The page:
Despite the pandemic and uncertainty around the outcome of the US election, the volume of IPOs in the US market more than doubled in 2020, while the number of IPOs on the London market also increased but by a less impressive margin. London was still the dominant market in Europe with approximately 36.1% of capital raised in European IPOs in 2020 coming from the London market, but significant evidence of a Brexit effect on equity markets appears in the migration of trading in European share trading from London to Amsterdam. Companies looking at potential IPOs have taken notice and Euronext has been actively marketing to them. Non-UK European companies, particularly in the tech sector, considering an IPO in 2021 are in many cases beginning the process keeping options open between New York, London and Amsterdam. Questions are being asked about whether the London markets are attractive enough to technology (including health-tech) and other growth area companies that are contributing to the US IPO boom, and if not, whether there are any changes that may or ought to be implemented for London to remain competitive.
The UK Listing Review, published on 3 March 2021, sets out a number of recommendations designed to revitalise the UK capital markets landscape by, among other things, making the UK a more attractive prospect for companies (especially technology and high-growth companies) that are in the process of deciding where to list and making further fundraising procedures more efficient for companies already listed in the UK. The recommendations aim to refresh the status of the UK market, and UK listed companies, as attractive investment prospects for both institutional and retail investors.
Click here to read the full text of our review of each of the recommendations which could affect existing and prospective issuers as well as investors and advisors.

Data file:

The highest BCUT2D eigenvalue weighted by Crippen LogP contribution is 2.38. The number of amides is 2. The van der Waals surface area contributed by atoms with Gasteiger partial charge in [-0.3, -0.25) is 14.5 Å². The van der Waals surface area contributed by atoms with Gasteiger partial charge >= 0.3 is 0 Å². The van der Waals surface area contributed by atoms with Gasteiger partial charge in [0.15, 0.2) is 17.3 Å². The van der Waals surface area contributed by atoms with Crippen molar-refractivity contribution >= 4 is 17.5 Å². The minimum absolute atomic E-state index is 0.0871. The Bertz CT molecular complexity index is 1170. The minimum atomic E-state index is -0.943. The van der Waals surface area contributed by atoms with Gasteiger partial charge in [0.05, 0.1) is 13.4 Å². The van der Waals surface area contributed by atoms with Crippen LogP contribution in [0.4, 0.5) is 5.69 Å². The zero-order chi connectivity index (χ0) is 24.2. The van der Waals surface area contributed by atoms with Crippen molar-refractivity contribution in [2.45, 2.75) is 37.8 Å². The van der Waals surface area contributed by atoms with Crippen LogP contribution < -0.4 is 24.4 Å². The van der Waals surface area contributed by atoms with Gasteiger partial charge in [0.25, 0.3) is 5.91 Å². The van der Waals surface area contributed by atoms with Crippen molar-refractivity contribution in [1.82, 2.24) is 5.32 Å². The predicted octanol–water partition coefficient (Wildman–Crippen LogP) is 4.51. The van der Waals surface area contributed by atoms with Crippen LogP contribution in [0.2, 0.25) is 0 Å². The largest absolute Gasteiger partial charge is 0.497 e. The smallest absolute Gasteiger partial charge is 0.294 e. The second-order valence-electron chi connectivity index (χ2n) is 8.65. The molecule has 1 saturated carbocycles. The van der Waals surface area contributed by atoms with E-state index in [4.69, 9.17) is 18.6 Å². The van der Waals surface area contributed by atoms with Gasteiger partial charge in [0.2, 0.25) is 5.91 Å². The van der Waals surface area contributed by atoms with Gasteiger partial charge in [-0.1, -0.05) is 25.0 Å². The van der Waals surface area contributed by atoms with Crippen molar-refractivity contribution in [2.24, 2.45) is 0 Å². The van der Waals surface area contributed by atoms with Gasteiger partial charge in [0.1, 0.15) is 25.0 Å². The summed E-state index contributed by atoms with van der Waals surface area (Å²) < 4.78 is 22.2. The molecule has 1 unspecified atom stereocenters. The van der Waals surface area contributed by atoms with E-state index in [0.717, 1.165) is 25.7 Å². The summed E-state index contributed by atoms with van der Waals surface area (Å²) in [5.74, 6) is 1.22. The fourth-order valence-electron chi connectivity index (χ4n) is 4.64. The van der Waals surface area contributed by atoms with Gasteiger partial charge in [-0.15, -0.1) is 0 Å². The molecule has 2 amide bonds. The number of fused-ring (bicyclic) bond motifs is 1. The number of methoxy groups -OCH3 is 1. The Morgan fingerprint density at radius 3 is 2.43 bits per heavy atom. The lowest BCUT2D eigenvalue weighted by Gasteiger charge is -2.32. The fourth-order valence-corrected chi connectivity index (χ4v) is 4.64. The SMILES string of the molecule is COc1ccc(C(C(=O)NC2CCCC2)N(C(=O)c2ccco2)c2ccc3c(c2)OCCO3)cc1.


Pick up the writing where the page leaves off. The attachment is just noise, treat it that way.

The Hill Report – a plan to revitalise the UK capital markets landscape APRIL 2021 UK-651998907.1 2 The Hill Report – a plan to revitalise the UK capital markets landscape Despite the pandemic and uncertainty around the outcome of the US election, the volume of IPOs in the US market more than doubled in 2020, while the number of IPOs on the London market also increased but by a less impressive margin. London was still the dominant market in Europe with approximately 36.1% of capital raised in European IPOs in 2020 coming from the London market, but significant evidence of a Brexit effect on equity markets appears in the migration of trading in European share trading from London to Amsterdam. Companies looking at potential IPOs have taken notice and Euronext has been actively marketing to them. Non-UK European companies, particularly in the tech sector, considering an IPO in 2021 are in many cases beginning the process keeping options open between New York, London and Amsterdam. Questions are being asked about whether the London markets are attractive enough to technology (including health-tech) and other growth area companies that are contributing to the US IPO boom, and if not, whether there are any changes that may or ought to be implemented for London to remain competitive. The UK Listing Review published on 3 March 2021, (the “Hill Report”) sets out a number of recommendations designed to revitalise the UK capital markets landscape by, among other things, making the UK a more attractive prospect for companies (especially technology and high-growth companies) that are in the process of deciding where to list and making further fundraising procedures more efficient for companies already listed in the UK. The recommendations aim to refresh the status of the UK market, and UK listed companies, as attractive investment prospects for both institutional and retail investors. The aim is to demonstrate that the UK is capable of maintaining its traditionally high standards but combined with an understanding of a living and dynamic market to which flexibility and agility can be applied to successfully attract more of the future growth companies to choose London as their choice of venue to list. It is hoped that this in turn would trigger more capital, more investment, more jobs and better returns for investors for a regenerative effect overall on the UK economy. These recommendations are not designed to create a gap between the UK and other global centres by proposing off-market changes to seize a global competitive advantage, but rather to close a gap that appears to have opened up to ensure the UK does not fall behind or miss out on the various opportunities that have arisen and are trending today. A summary of the recommendations in the Hill Report, together with commentary, is set out below. 1. Chancellor’s annual report on the State of the City The main goal of the proposals in the Hill Report is to promote the attractiveness of the UK as a wellregulated global financial centre, with dynamic capital markets and a strong ecosystem to attract future growth companies to list and grow in London. These recommendations are a starting point and implementing and perfecting them will be an ongoing process requiring various stakeholders to coordinate to create a living, dynamic and flexible system in which rules may be relaxed or tightened in response to market experience. It is proposed that the Chancellor’s annual report would provide a summary of the steps taken towards these goals during the year, the progress made (including key performance indicators such as number of IPOs, volume of capital raised and trading volumes), commentary on what has or has not worked and recommendations for further reform. Various stakeholders would be asked to contribute to the production of the annual report to promote a cohesive approach to promote the attractiveness of London as the best financial centre for equity capital markets. UK-651998907.1 3 2. FCA statutory objectives Key to developing and maintaining a dynamic, living and flexible financial ecosystem is a regulator that can decisively and quickly react to the market by relaxing or tightening rules. It is noted that while other financial regulators like those in Australia, Singapore, Hong Kong and Japan are specifically tasked with promoting the competitiveness or growth of their markets as a regulatory objective, this is not included in the statutory remit of the FCA. The Hill Report recommends that the FCA’s statutory objectives be expanded to include a duty to take into account the UK’s overall attractiveness as a place to do business by promoting growth or competitiveness. 3. Dual Class Share Structures Currently companies with a dual class share structure are not eligible to list on the premium segment of the UK Main Market as the premium listing principles prevent companies from extending different voting rights to holders of different classes of shares. In contrast, in the US, dual or multiple share classes have long been accepted, in more traditional companies, such as Ford, The New York Times and Hershey and more recently by technology companies, including Alphabet and Facebook. That is not to say that the use of multiple share classes has not been uncontroversial in the US. The practice has come under scrutiny in recent years and, as a result, recent US IPOs have included sunset provisions under which the shares convert to a single class after a certain amount of time, five, seven or ten years. Companies with dual-class share structures are often favoured by founder-led technology companies, as they allow founders to list their company and take in investment while retaining a high degree of control, by way of weighted voting rights, to ensure they can deliver their vision of how the business should grow. The Hill Report notes that the biggest concern for founders tends to be the threat of an unwanted takeover shortly after listing if investors are only focused on short term results. Given the preponderance of technology companies launching IPOs in the US and the number of European technology companies thought currently to be considering an IPO, it seems likely that such companies in Europe would find the idea of a London IPO more attractive if the Listing Rules allowed the founders could retain a greater degree of control (at least over the first years after the IPO) through dual class structures. If the FCA and the investment community in the UK want these IPOs to come to London, then allowing dual-class structures may be a price worth paying. The Hill Report recommends that eligibility for premium listing be broadened to include companies that begin listed life with a dual-class share structure for a maximum transition period of five years from listing, but subject to certain restrictions applicable during that transition period such as maximum weighted voting ratios, limitations on ownership and transfer of the voting class of shares, and limitations on matters subject to weighted voting such as blocking the removal of directors or blocking takeovers. There is no suggestion to amend the UK listing rules which require shareholder authorisation for major acquisitions, disposals or transactions with related parties do not make provision for weighted voting rights. While founders may seek to protect their own position or fend off an unwanted takeover during the transition period, it would potentially still be difficult to carry out their vision of how their business should evolve if that intended evolution depends upon the company being able to carry out such transactions, but shareholders are unconvinced. 4. Rebranding & Remarketing the Standard Listing Segment The standard listing segment of the Main Market, introduced in 2010 applies what used to be described as “directive minimum” rules for listing, meaning the minimum required under the relevant EU legislation, while the premium listed segment applies the UK’s super equivalency listing rules. While the alternative UK markets (AIM, Aquis and the High Growth Segment) are distinguished from the Main Market and serve different purposes, the standard listing segment’s current branding does little to distinguish itself, or make itself attractive, as a specific market for any particular type of company or industry. Premium listing is also currently the only way in which issuers can ensure they are included in leading share indices such as the FTSE UK Index Series. As a result, standard listing is often seen as the resort of companies that cannot UK-651998907.1 4 qualify for premium listing at the time of IPO and many discuss in their prospectus the intention later to transfer to a premium listing. The report recommends that the standard segment be rebranded and relaunched by (a) promoting it as a venue for all types of company to list but with its unique selling point being flexibility; and (b) allowing issuers on the standard listing segment to be included in share indices, consulting with investor groups to produce appropriate guidelines for index inclusion. Index inclusion is not a question of regulatory change, but a matter for FTSE Russell, which consults with the market before making significant changes to the rules governing its indices, to be consulted on the timetable for regulatory reform. 5. Free Float The FCA’s free float rules require 25% of an issuer’s shares to be held in public hands at listing and on a continuing basis thereafter. Certain holders are discounted from the calculation of a free float such as directors or holders of 5% or more of a company’s share capital. The free float rule reported as one of the main deterrents for companies when considering where to list, especially if they are high growth or private equity backed companies which may find it difficult to attain those thresholds unless they come to market with an already very fragmented shareholder base. Most other global markets’ approach to the setting of the required level of shares in public hands is to use a combination of metrics to measure liquidity over time. The provision incorporated in the Listing Rules dates back to the original EC Admissions Directive in 1979. The FCA has always taken a stricter approach to free float than required by EU regulation making the acceptance of a percentage lower than 25% a specific matter for it to judge in a specific case. In practice, the FCA has rarely derogated from this requirement, however large a company’s share capital at IPO. Other European regulators interpret the free float less strictly. The Hill Report recommends that the free-float requirement be reviewed and amended by (a) considering the parameters of the current definition of shares in public hands to determine if certain shareholders may be counted within the public hands threshold; and (b) lowering the absolute requirement for free float from 25% to 15% and allowing companies of different sizes to use measures alternative to an absolute free float percentage to show sufficient liquidity in their shares following listing. Free float is another area where change to the FTSE index rules would be required. The current requirements under the FTSE rules for UK incorporated companies are broadly in line with the FCA’s eligibility requirements for listing (i.e. 25% free float, but calculated slightly less restrictively), but include a major disincentive to listing in London for non-UK incorporated companies in that the FTSE rules require a free float of over 50%. If London is to attract more IPOs from non-UK companies, applying the same free float requirement as for UK companies will be essential. It is, after all, not the case that merely being incorporated in the UK necessarily makes a company more “British”. Indeed, the largest companies in the premier index, the FTSE100 are global giants that make the majority of their revenue and have most of their operations outside the UK. FTSE Russell should be included in the discussion of changes to the free float requirements, as a change by the FCA with no change by FTSE would be much less effective in reinvigorating the London IPO market. Direct Listings The traditional IPO is expensive, with significant fees paid to investment banks, and time-consuming, generally taking at least six months with management having to meet with investors over much of that period, initially to develop their “equity story” with a limited circle in “early look” meetings, then with a slightly wider group, in “pilot fishing” meetings as part of the “price discovery” process, then finally with large numbers of investors around the world in the roadshow designed to build the book of demand over the last couple of weeks. UK-651998907.1 5 6. SPACs The big story of 2020 in the US IPO market was the boom in Special Purpose Acquisition Companies (SPACs) which accounted for half of all US IPOs in 2020, with over 200 SPACs listing, raising approximately USD80 billion. A SPAC, also known as a “blank cheque” company is a cash shell that lists on an exchange with the stated intention of finding a target or targets to acquire within a certain time span (typically two years), failing which it will return the money raised to investors. As a result of this US SPAC boom, an alternative to an IPO is to sell a private company to a SPAC. Several of the SPACs listed in the US last year have stated their intention of searching for European technology companies to acquire, so sale to a SPAC is being proposed to such companies as a quicker route to a US IPO in 2021. SPACs are not unknown in the UK – there have been some 50 UK SPAC listings in the last five years, but their popularity with investors lags far behind the US (only four SPACs were listed in the UK in all of 2020) for a few reasons: ― Prominent Failures: There have been some past prominent SPAC failures, such as Nat Rothschild’s Vallar which bought two Indonesian mining companies and moved to Premium Listing as Bumi before ending up being fined for Listing Rules breaches within two years. ― Structural differences between UK and US SPACs: In the US, investors are given the opportunity to vote when the SPAC makes an acquisition. US investors also have the right to redeem their shares if they do not like the proposed acquisition. Whereas in the UK, SPAC structures have not afforded these rights to investors, although the Listing Rules would not prevent doing so. ― Suspension of shares on announcement of an acquisition: The Listing Rules impose a suspension of the listing from announcement of the acquisition until a prospectus is published and the enlarged company is readmitted to listing. US SPAC investors have freedom to approve an acquisition, to sell their shares in the market or to require the company to redeem some or all of their shares. UK SPAC investors have no such freedoms but are trapped with un-tradeable shares until completion of the acquisition. Potential UK SPAC promoters point to the Listing Rules suspension requirement as the major disincentive for investors to put money into UK SPACs. The suspension requirement is imposed because a SPAC’s acquisition will almost always be a reverse takeover. The FCA has always taken the view that a reverse takeover represents such a fundamental change to a listed company that the market will be unable properly to value its shares until a new prospectus is published detailing the financial position and prospects and strategy of the combined company. For a SPAC it can be argued that such a suspension is not justified, A way to avoid this investment of time and expense, reduce the influence of the investment banks and remove the risk of under- or over-pricing the IPO is direct listing, a procedure through which a company lists on the stock market without issuing new shares or having its shareholders sell shares. This also has the advantage of removing the requirement for founding and other early shareholders to agree to lock-ups preventing them from selling shares for six months or even a year or more. Direct listings have become a popular alternative route to IPO in the US in recent years, with two prominent recent examples being messaging platform, Slack, and the music streaming service, Spotify. Direct listing has always been available as a way of achieving admission to trading on the London Stock Exchange in the form of an "introduction". Introduction is used routinely to achieve the listing of a company being demerged, so the mechanics are well understood, but the current free-float requirement is a major inhibiting factor for companies considering a direct listing in the UK, as achieving a 25% free float at listing will be difficult or even impossible for most private companies without a concurrent offering of shares. UK-651998907.1 6 as its shareholders invested specifically to benefit from such an acquisition and there is effectively no existing business. The Hill Report recommends that the rules on suspension of SPAC shares upon announcement of an acquisition are amended, rules and guidance on SPACs be developed including information to be disclosed to the market on announcement of an acquisition and investor rights regarding voting prior to, and redeeming initial investments on completion of, the acquisition. Changes of this nature, allowing investors to vote on an acquisition or vote with their feet by selling or redeeming their shares would be likely to make SPACs a more attractive investment prospect in the UK. Given the sheer number of US SPACs currently looking for acquisition opportunities in Europe, even regulatory and structural change might not be sufficient to incubate demand for UK SPACs in time to ride this trend, however long it may last. 7. Prospectus Regime redesign Responses to the call for evidence for the Hill Report suggest that the UK prospectus regime should be simplified and tailored according to the type of capital raise being proposed, so that key information can be highlighted for investors and easing regulation that often leads to excluding retail investor participation. Distinguishing prospectus requirements – offers and admission The Hill Report recommends distinguishing between prospectuses required for admission to a regulated market and those required for offers to the public (principally offers to retail investors), only requiring prospectuses where it is appropriate for the type of transaction proposed and allowing the use of alternative documentation where appropriate and possible (e.g. for secondary issuances). Shorter prospectuses or confirmations of no significant change The Hill Report recommends updates to the Prospectus regime with respect to secondary issuances that could, in some circumstances, lead to a complete exemption from the requirement to produce a prospectus or slimmed down requirements such as a simple confirmation of no significant change on the basis that companies that are already listed are already subject to corporate reporting requirements and market abuse rules that ensure market-sensitive information is immediately disclosed to investors, subject to allowances under the delayed disclosure regime, so that a prospectus would not necessarily provide any new meaningful information to investors. There is already an exemption in the Prospectus Regulation Rules for issuances of up to 20% of a company’s shares in an twelve month period and this exemption is commonly used by listed companies to achieve quick and efficient capital raises by placing shares with institutional investors, but the Pre-Emption Group’s (“PEG”) pre-emption guidelines restrict such placings to 5% of a company’s share capital plus a further 5% in the case of acquisition capital raisings. During 2020, the PEG raised this restriction to a 20% threshold matching the prospectus exemption threshold and many companies raised new equity quickly and efficiently taking advantage of this. If the PEG were to reinstate the 20% limit, there would be little need for regulatory reform for secondary issuances. The Prospectus Regulation Rules already allow for a shorter prospectus. Retail offer rules One meaningful update to the current rules could be to amend the prospectus requirements for retail offers. Under current rules, where an IPO is made available to the public, as opposed to being restricted to institutional investors, the final prospectus including the offer price is required to be made available at least six days before the end of the offer. This six-day period was introduced before widespread adoption of electronic distribution of prospectuses and is not needed today when prospectuses are made available via company websites. Offering shares to the public means that investors who have accepted the offer must be granted the right to withdraw their acceptance if a supplementary prospectus is published. Implementation of withdrawal rights will inevitably entail substantial delays to completion of the IPO, even though in reality the market will decide whether the IPO should proceed if it is not cancelled by the UK-651998907.1 7 8. Secondary or Dual Listings No significant concerns were raised in respect of the current secondary or dual listing regime in the UK, but to promote such listings in the UK, it is recommended consideration be given to whether foreign issuers may be allowed to rely on their home country prospectus when applying for a dual or secondary listing in the UK, subject to maintenance of the UK’s listing eligibility standards. 9. Forward Looking Information Currently companies seeking a listing in the UK must present three years’ worth of historical financial information in their prospectuses but forward-looking financial information in prospectuses tends to be limited to a short narrative from without any projections. The principal reason for this is the risk of liability and the unavailability of any form of auditor comfort in respect of such projections. US securities regulations contain a restricted safe harbour for companies providing forward-looking information in prospectuses and investors have indicated that they would like to be provided with rather more forward-looking information in UK IPO prospectuses as such information can be key to their determination of whether or not to invest in an issuer on an IPO, especially when it comes to high growth area companies. The current lack of a safe harbour in the UK has led to the current situation whereby institutional investors rely on analysts’ IPO research reports for projections, in contrast with the US where such IPO research is not permitted and forward-looking information is provided in the IPO prospectus. 10. Three-year track record requirement Although there was little in the response received by Lord Hill to suggest the three-year track record requirement was itself an impediment to issuers considering listing in the UK, it was noted that the difficulty faced by scientific research-based companies in complying with revenue earning requirements are also difficulties faced by other high growth area companies. While there are special provisions in the Listing Rules addressing such concerns for scientific researchbased companies those rules have not been updated since 1993 and should now be updated to broaden their application to a wider range of high growth innovative companies across a variety of sectors, and reviewing whether the current rules in place are still fit for purpose for scientific research based companies, particularly for those in the biotech sector. It will be important not to repeat the mistakes of the past, as it should be remembered that during the dotcom boom in the mid-1990s, start-ups were exempted from the track record requirement as long as they had a report prepared in respect of their technology, resulting in IPOs soaring with a glut of companies being listed with no track record, eventually resulting in a loss of realised value once the tech bubble burst. 11. HFI requirements Currently applicants for a premium listing are required to include in their prospectus historical financial information that covers at least 75% of the company’s business over the preceding three-year period. Responses received by Lord Hill indicated that there are a number of businesses that have decided against a premium listing because of the onerous nature of this requirement, or that other applicants have managed to fulfil the requirement by including accounting histories for entities that were no longer of any relevance to the company at the time of their listing application. This can result in being both unhelpful to investors but also overly burdensome and expensive for issuers. The report recommends that the 75% threshold is only made to apply to the most recent financial period within the three-year track record requirement. company, even in the absence of withdrawal rights. To delete or amend this provision would involve divergence from EU standards, but given that the UK’s departure from the EU means that prospectuses may no longer be passported into EU jurisdictions to allow retail offers (a practice that was relatively rare even when the UK was still a Member State), the change would have no effect on investors in the EU. UK-651998907.1 8 12. Technology and Retail Investment The UK privatisations of the ‘80s and ‘90s were supposed to usher in an era of share buying by retail investors. Over the last two decades, retail investor involvement in UK IPOs has become almost vanishingly rare. One factor that still discourages companies and their advisers from offering shares to retail investors at IPO is the fear of reputational damage if the shares suffer significant falls in value, particularly where preferential offers are made to customers and employees. There has historically been more than enough capital available from institutional investors in the UK and internationally to make retail investor participation irrelevant to the success of an IPO and, until recently, the inclusion of retail investors made settlement more complex and time-consuming, with the need to make provision for bounced cheques and the posting of the prospectus to thousands of addresses. The payment issue has now been resolved, as demonstrated by Primary Bid’s platform allowing retail investors to participate quickly and efficiently in secondary fund-raisings by listed companies, and prospectuses are distributed online. The reasons for excluding retail investors from fundraisings are dwindling, in contrast to the rapid increase in the pool of available retail investors with access to the UK capital markets due in part to the relatively recent introduction of pension auto-enrolment provisions in the UK. Making use of available technological advances and paying attention to ESG (environmental, social and governance) matters will play a large part in encouraging the next generation of retail investors to participate in fundraisings. It is recommended that the BEIS considers efficient ways of harnessing the technology now available to enable such investors to participate in the capital markets in a more modern way. 13. Improving secondary raise efficiency The coronavirus pandemic exposed the limitations of the UK markets when listed companies were in need of speedily carrying out emergency fundraising, as the only options available were (a) to carry out a fully preemptive offer which would be costly and time consuming; or (b) to carry out a non-pre-emptive placing only to institutional investors and either only within the limits of existing shareholder authorities obtained at the most recent AGM or outside those limits by using a Jersey cash-box structure. While the various investor and regulatory bodies acted quickly during the onset of the pandemic to relax existing pre-emption guidance to allow companies to raise emergency funding on a non-pre-emptive basis, and this resulted in companies being able to raise emergency funds quickly, the relaxations to the rule are no longer in place. A rights issue review group (the “RIRG”) had been established during the 2008 financial crisis to try to address the inefficiencies of carrying out fully pre-emptive offers and one of the recommendations that it made that was not taken forward at the time was a proposal to investigate more accelerated rights issue models such as the kind adopted in Australia, called “RAPIDs” (a Renounceable Accelerated Pro-rata Issue with Dual-bookbuild). Similar to a traditional rights issue, a RAPID comprises three unique elements: ― Two-tranche shareholder offer: the first tranche is an institutional offer by invitation only to substantial shareholders allowed to elect to participate within a narrow one to two-day window and covering the majority of the proposed issuance. The second tranche is a retail offer open to all shareholder not invited in the first tranche. ― Offer communications: the first tranche offer is made to, and elections made by, the beneficial owner of the shares or their fund manager directly, rather than first passing through the custodian bank, making the communication and election response time quicker. ― Election window: the first tranche offer election window is very short, usually being announced and closed on the same business day, in a similar way to an accelerated bookbuild or ABB placing. While RAPIDs were initially considered a short-term trend, they have now been adopted as a mainstream transaction for larger raisings in Australia and could be a useful solution for the UK. Given technological advances since the recommendation was originally made by the RIRG, and especially given global take up of technological solutions during the pandemic, it is recommended that an accelerated capital raising model similar to RAPIDs be explored further and that the RIRG be reinstated for that purpose. UK-651998907.1 9 14. Unconnected Research Analysts A rule introduced by the FCA in 2018 requires IPO connected research analysts to withhold publication of their own research for seven days following an intention to float announcement and the publication of a registration document if unconnected analysts had not been briefed alongside connected analysts. Although the rule was intended to promote unbiased, independent research and improve the quality and timeliness of information available to market participants, it does not appear to have resulted in any significant increase in unconnected analyst research on IPOs and instead has had a negative impact on issuers and the IPO process in that it builds in a seven day delay between announcement and research publication. The report recommends that the impact of this rule be explored further and, if it is failing meaningfully to promote the production of unconnected research, that the rule be abolished. 15. Wider financial ecosystem The Hill Report also looked at the wider financial ecosystem, indicating that there are missed opportunities for the UK capital markets due to regulatory restrictions in respect of capital available from pension schemes, a less competitive tax environment and the availability of SME research post implementation of MiFID-II. In terms of next steps, the recommendations in the Hill Report will be taken forward in the first instance by either the FCA (who will need to undertake a consultation on any changes it may decide to implement) or the Treasury. Reform of the current system would then depend on the whole marketplace taking responsibility and working together to revitalise the UK’s role in the global capital markets by regenerating the UK’s regulatory landscape to make London an attractive prospect for issuers and investors alike. If you have any questions or would like to discuss, please contact Charles Howarth or your regular CMS contact. 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